The solution I used is to replace the constant bit-mask 1 (used to extract the lowest bit of each input number) with a variable on the stack that stores the result (0 or 1) of the previous filter loop iteration (and is initialized to 1 before the loop). Thus, as soon as the filter returns 0 once, the bitmask also gets set to 0, preventing the filter from ever returning 1 again.


Forth, 114 bytes

Forth doesn't really have lists. The parameters must be pushed onto the stack in reverse order, as is typical in Forth. The result will be left on the stack in the same order. This doesn't work on Ideone for some reason, but it works on repl. The new line is required to remove ambiguity of some sort?


Try it online

Ungolfed, with comments:

: f DEPTH IF                                ( if stack not empty )
        1 DEPTH 1 DO DEPTH 1- ROLL LOOP     ( put 1 on bottom of stack )
        DEPTH 0 DO                          ( loop over entire stack )
            I PICK 2 MOD IF                 ( if stack[i] is odd )
                DEPTH I LEAVE               ( put range and exit loop )
        DO I ROLL                           ( roll eyes )
        LOOP                                ( iterate that range and remove )

This program (my previous attempt) prints the results until it hits an odd number. Everything remaining (not taken) will be left on the stack.


Fails if only even integers

  • 5
    \$\begingroup\$ After finishing this, I realized my breakfast was cold. :( \$\endgroup\$
    – mbomb007
    Commented Jul 6, 2016 at 14:54
  • \$\begingroup\$ Too often I find my dinner cold after golfing code at the table. Perhaps Factor will let you be more productive and golfier at the same time? :D \$\endgroup\$
    – cat
    Commented Jul 6, 2016 at 20:03
  • \$\begingroup\$ @c I do my code development for PPCG with online IDEs. But I use Forth because I already know it, it's just difficult to manage a stack in my head. I originally learned Forth because a Minecraft mod added redstone computers that ran a version of Forth entitled MineOS. \$\endgroup\$
    – mbomb007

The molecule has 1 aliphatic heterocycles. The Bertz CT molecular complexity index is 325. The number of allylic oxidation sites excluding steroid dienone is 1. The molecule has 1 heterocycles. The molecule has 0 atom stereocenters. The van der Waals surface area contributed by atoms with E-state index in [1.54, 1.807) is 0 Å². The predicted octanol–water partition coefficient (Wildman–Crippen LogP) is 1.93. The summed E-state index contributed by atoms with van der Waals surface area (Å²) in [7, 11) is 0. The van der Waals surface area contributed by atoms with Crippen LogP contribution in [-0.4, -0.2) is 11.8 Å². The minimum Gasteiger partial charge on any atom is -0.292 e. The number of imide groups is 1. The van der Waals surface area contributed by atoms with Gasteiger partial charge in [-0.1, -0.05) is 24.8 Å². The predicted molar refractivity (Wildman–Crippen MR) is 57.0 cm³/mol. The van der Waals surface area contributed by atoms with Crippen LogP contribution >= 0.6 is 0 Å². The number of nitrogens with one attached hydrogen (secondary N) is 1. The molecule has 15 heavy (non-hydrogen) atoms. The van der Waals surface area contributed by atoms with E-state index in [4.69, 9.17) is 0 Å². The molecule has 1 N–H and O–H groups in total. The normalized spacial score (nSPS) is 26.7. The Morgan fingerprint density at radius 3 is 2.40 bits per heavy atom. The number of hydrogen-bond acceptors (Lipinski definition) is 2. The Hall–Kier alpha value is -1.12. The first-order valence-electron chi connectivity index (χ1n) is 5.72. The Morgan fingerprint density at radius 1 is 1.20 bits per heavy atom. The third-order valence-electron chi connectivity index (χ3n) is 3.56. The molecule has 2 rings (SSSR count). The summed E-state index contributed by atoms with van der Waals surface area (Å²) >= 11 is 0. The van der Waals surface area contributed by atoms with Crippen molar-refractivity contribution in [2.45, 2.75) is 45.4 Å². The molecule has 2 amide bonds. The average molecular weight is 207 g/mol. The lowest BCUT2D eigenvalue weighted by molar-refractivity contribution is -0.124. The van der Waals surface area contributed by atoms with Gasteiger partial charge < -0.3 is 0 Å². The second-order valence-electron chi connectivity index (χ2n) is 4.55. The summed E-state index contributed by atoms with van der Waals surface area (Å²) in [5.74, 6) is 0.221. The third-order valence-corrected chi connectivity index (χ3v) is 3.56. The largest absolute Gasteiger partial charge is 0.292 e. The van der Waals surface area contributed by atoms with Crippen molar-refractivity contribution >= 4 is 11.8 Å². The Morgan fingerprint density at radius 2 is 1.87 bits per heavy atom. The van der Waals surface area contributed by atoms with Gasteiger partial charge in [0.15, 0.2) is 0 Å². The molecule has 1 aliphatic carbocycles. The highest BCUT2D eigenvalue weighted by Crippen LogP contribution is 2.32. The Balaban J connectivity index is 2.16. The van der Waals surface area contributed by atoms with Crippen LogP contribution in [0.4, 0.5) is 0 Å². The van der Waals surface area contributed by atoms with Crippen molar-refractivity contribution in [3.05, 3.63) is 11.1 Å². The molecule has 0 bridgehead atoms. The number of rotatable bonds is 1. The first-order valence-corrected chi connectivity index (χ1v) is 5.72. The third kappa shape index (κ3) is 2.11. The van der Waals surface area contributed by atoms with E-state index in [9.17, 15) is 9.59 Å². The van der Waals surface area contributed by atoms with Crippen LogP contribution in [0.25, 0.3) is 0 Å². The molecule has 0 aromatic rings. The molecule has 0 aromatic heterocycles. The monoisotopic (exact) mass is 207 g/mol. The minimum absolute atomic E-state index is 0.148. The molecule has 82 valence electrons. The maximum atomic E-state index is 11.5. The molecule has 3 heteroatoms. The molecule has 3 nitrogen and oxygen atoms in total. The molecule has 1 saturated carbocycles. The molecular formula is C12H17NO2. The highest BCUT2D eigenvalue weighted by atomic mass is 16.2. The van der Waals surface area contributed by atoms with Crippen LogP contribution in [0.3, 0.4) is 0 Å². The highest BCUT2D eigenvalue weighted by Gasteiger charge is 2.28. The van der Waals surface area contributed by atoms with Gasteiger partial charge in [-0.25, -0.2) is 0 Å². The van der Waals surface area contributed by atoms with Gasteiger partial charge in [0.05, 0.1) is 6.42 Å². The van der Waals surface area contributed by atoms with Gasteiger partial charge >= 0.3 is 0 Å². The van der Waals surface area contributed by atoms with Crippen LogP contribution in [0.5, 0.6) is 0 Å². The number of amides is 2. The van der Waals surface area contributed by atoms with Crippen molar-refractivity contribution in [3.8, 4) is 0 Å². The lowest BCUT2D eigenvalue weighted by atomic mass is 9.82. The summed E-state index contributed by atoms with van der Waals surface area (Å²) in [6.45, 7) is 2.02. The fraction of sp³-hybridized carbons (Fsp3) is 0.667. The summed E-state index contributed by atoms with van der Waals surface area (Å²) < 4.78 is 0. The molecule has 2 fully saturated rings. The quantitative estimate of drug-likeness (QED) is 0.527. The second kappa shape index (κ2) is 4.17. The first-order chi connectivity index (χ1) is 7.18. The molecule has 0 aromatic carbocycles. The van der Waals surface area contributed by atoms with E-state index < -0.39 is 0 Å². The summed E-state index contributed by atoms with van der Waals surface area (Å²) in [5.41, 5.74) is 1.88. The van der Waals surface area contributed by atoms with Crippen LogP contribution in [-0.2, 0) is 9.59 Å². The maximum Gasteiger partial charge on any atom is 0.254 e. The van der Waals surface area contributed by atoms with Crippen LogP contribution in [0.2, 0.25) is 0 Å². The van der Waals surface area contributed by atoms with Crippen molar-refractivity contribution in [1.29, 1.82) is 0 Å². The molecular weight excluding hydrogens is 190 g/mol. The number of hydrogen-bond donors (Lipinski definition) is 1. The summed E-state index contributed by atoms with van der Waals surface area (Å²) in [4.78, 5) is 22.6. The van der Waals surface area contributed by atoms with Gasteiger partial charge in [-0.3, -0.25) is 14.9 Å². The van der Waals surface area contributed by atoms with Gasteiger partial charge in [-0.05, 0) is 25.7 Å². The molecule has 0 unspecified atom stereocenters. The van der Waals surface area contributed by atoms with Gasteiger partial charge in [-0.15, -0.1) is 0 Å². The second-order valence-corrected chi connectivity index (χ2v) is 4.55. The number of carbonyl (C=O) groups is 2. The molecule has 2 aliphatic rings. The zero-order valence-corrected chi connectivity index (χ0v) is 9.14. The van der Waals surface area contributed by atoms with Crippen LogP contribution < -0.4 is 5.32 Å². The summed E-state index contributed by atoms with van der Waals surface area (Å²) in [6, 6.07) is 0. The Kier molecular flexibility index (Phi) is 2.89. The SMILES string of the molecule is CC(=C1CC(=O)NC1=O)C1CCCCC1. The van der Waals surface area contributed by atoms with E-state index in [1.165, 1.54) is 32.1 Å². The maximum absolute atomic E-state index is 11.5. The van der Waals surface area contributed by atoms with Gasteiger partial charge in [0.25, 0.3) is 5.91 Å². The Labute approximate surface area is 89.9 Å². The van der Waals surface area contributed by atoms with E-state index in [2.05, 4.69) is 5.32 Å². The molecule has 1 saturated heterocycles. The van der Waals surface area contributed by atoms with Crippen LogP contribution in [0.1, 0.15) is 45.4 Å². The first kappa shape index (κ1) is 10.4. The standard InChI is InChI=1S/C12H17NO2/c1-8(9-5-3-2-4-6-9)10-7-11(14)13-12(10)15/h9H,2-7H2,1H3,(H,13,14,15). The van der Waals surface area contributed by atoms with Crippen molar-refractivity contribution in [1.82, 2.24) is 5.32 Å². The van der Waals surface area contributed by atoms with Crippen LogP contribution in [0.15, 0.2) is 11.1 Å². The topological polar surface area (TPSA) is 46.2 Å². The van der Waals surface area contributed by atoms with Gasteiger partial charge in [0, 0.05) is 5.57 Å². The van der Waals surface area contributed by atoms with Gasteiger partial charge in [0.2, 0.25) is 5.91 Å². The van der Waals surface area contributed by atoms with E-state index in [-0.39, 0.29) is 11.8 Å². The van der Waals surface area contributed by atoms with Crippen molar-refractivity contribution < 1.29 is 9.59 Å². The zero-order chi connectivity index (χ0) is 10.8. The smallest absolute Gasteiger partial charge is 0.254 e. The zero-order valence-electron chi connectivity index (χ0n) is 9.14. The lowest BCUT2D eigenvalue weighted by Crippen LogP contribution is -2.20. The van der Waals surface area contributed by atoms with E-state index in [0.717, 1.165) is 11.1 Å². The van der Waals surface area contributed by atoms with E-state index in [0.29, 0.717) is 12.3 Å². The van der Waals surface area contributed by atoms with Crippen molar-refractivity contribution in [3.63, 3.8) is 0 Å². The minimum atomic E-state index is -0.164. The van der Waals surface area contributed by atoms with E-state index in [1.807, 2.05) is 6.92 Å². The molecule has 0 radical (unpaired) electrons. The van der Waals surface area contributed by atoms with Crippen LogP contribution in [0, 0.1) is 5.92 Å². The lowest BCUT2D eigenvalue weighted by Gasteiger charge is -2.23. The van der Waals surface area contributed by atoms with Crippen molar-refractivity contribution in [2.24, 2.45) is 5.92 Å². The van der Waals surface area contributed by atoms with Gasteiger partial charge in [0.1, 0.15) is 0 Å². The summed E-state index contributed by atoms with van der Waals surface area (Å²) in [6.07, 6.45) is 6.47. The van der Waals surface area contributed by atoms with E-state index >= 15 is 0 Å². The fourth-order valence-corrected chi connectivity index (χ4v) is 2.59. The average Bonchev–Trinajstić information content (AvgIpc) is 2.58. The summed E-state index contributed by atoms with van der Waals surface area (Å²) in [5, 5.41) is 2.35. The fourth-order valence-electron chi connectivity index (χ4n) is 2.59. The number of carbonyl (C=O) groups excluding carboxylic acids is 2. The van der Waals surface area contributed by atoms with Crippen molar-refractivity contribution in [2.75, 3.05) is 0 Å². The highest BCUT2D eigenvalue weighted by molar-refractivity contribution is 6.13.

Commented Jul 6, 2016 at 20:13

Befunge, 35 Bytes

This code handles numbers between 0 and 65535

 \+1p4\< ^

Input format :

number_of_values    values(separated by a space)

Here is a version that displays the values at the end of the process :

1&:v>::   v                >00g1+:4g.v
v-1_^#:>#<>$$\$1-:10p000p0-| -g01p00:<
>\:&:2%|                   @
 \+1p4\< ^

You may test the code here, but you will have to add a trailing line with trailing spaces, as this interpret specifies :

« The code torus is only as large as the initial program. Insert more lines or trailing space if data will be put beyond the end of code.»

I don't know if this is acceptable, as I didn't count this trailing in the byte count
nb: it seems that because I'm storing number in the code, the interpreter won't let this program run twice in the correct way. You'll have to reload it.

How does this work: how The interpreter follows the arrows and skip an instruction when crossing '#'

Grey dots are test, and the red line removes unneeded variables from the stack

Using the here in the above interpreter, the saved values are displayed in the code using their representations (I don't know the format). Yes, Befunge is a quite reflective language


32-bit x86 machine code, 14 bytes

In hex:


The list of integers in machine code is something like C's "int a[]". Since the list contains positive integers let's assume the list is zero-terminated, i.e. the value zero marks the end of the array. It's also makes no sense to copy values to another buffer inside this function, that's what strncpy() is for.

The pointer to an array is passed via ESI register. Returns the number of elements comprising the resulting list in ECX.


31 c9     xor    ecx,ecx  ;ECX=0
fc        cld
ad        lodsd           ;Fetch a number to EAX
d1 e8     shr    eax,1    ;EAX=>>1
72 03     jc _end         ;If CF is set then the number is odd, break
e0 f9     loopne _loop    ;--ECX; if(CF==0&&ZF==0)continue
41        inc    ecx      ;Should not include the terminating 0 into the count
f7 d9     neg    ecx      ;Counting from 0 downward, so ECX=-ECX
c3        ret

Python 3, 59 bytes

def f(l):
 for x in l:
  if x%2:break
 return L

Can surely probably be golfed more.

Thanks to everyone who commented :D

  • \$\begingroup\$ x%2<1 and x%2>0 are shorter \$\endgroup\$
    – mbomb007
    Commented Jul 5, 2016 at 19:30
  • \$\begingroup\$ just use x%2 - 0 is false. You can flip the condition to use it for the other one too. \$\endgroup\$
    – Random832
    Commented Jul 5, 2016 at 19:43
  • \$\begingroup\$ @mbomb007 I'd just flip the condition: []if x%2 else[x] \$\endgroup\$
    – Random832
    Commented Jul 5, 2016 at 19:44
  • \$\begingroup\$ wait a minute, why do you even need a condition after the break \$\endgroup\$
    – Random832